Let's get back to our conversation. Jessica Yellin, you've spent a lot of time covering this race. I just want to note before we start the conversation, in recent days it looked like Jerry Brown was starting to open up a little bit of a gap. Our latest poll just last week out there Brown 52 percent, Whitman 43 percent among likely voters, so at a minimum it's bad timing. What do we think the political impact is?

YELLIN: Look, there's obviously a concern that this could hurt women voters. I don't want to discount the use of this word and its impact, but it is in the context of him saying that I stand for principles and she will sell out, so the more you talk about it, the more he's reaffirming the very narrative of his campaign. And I can add that the National Organization for Women in California has today just now come out endorsing Jerry Brown saying that he has throughout his career defended and promoted women's rights.

KING: So let's see. Now I'm not going to dispute that NOW would have endorsed Jerry Brown anyway, but this -- Meg Whitman starts to trail and this recording that hurts Brown is leaked, the recording is leaked and this organization endorses Brown. (INAUDIBLE) politics works in a funny way, doesn't it, Paul?

BEGALA: It does. First, who taped the call? Who's taping Jerry Brown's calls?

(CROSSTALK)

KING: Well what they say happened --

(CROSSTALK)

KING: What they say happened is that he left a message for the police union, trying to talk them out of endorsing Whitman and trying to get them into his camp, and then hung up the phone thinking the conversation was done but somehow one of the lines stayed open and it was recorded on the voice mail.

BEGALA: OK, in any event, it was -- it's an offensive word, certainly. It should not have been used. It was not used in a gender-specific or even sexual way. It was used as another word, a synonym for sellout. This was about Mrs. Whitman allegedly cutting a deal with the police officers' union to protect their pension in exchange for their support. Don't know if that's true or not, but that's what that was about and as they say in California, Meg Whitman needs to chill here.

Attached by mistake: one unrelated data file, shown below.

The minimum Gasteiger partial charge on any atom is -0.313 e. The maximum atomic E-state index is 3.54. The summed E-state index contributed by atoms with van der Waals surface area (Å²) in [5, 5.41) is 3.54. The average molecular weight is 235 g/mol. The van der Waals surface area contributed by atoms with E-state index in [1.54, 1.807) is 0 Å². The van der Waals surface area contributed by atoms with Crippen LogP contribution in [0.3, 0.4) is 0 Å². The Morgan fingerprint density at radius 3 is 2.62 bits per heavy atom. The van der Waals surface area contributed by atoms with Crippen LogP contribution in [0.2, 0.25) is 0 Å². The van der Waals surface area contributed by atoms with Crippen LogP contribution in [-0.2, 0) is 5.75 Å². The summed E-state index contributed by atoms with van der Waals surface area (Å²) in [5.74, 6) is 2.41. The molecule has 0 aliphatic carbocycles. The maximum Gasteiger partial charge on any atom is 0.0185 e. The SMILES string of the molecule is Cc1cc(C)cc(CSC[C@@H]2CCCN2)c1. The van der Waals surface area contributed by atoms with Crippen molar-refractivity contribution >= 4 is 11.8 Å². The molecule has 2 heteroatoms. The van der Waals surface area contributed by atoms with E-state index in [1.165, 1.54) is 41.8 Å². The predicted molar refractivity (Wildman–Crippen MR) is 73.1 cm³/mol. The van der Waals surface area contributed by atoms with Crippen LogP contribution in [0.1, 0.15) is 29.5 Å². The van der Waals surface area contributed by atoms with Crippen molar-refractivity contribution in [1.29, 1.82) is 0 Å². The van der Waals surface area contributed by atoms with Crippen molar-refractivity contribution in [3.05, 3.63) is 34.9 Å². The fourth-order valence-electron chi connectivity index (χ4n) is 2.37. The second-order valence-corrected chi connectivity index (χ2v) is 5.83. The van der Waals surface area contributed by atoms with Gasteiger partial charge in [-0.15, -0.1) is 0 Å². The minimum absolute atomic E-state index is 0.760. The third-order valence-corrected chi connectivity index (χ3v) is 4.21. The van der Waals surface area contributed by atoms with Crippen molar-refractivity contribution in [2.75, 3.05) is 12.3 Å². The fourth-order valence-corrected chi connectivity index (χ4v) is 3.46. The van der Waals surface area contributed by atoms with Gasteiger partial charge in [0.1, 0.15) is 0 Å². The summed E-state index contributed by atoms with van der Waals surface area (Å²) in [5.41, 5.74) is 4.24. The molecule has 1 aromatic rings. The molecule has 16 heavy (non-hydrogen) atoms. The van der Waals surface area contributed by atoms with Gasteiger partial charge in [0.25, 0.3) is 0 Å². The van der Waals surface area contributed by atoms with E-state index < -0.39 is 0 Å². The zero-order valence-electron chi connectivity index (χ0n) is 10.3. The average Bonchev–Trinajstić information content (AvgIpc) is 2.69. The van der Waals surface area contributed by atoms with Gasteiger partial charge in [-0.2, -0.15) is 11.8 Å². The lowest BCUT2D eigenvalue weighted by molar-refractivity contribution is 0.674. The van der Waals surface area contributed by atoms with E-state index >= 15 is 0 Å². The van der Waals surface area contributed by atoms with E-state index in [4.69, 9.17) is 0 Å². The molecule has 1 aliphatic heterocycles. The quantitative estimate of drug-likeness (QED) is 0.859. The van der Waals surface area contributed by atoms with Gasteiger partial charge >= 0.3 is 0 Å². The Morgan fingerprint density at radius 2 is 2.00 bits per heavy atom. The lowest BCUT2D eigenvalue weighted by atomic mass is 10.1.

KING: But Ed Rollins, you have a lot of experience in California politics and you also have a lot of experiencing maybe telling your candidates if it comes down to a choice between using the word whore or sellout, I recommend you use sellout.

(CROSSTALK)

ROLLINS: Let me just say this. I've been around and known Jerry Brown for 40 years. Jerry Brown is an ex-Jesuit seminary and he does not use that word. I clearly listened to that tape. It was some staff person, doesn't make it acceptable. He apologized as quickly as he can. I think it's a one or two-day story. I think we're back to where the campaign is and the interesting thing here is Meg Whitman having spent $140 million is dead even with him, who now has sufficient money to run a full scale campaign the last few weeks here, so we have a real donnybrook out there.

KING: And so you say advantage (INAUDIBLE) Brown and as we do so, I just want to show the gender gap in our polling before this incident happened. We asked how (INAUDIBLE) choice for governor, Brown among men, it was 47-47, but among women Jerry Brown had a 15- point advantage, which is not -- Democrats tend to have a gender gap, but that's 55-40. You don't think, Ed Rollins, that's going to have a big impact?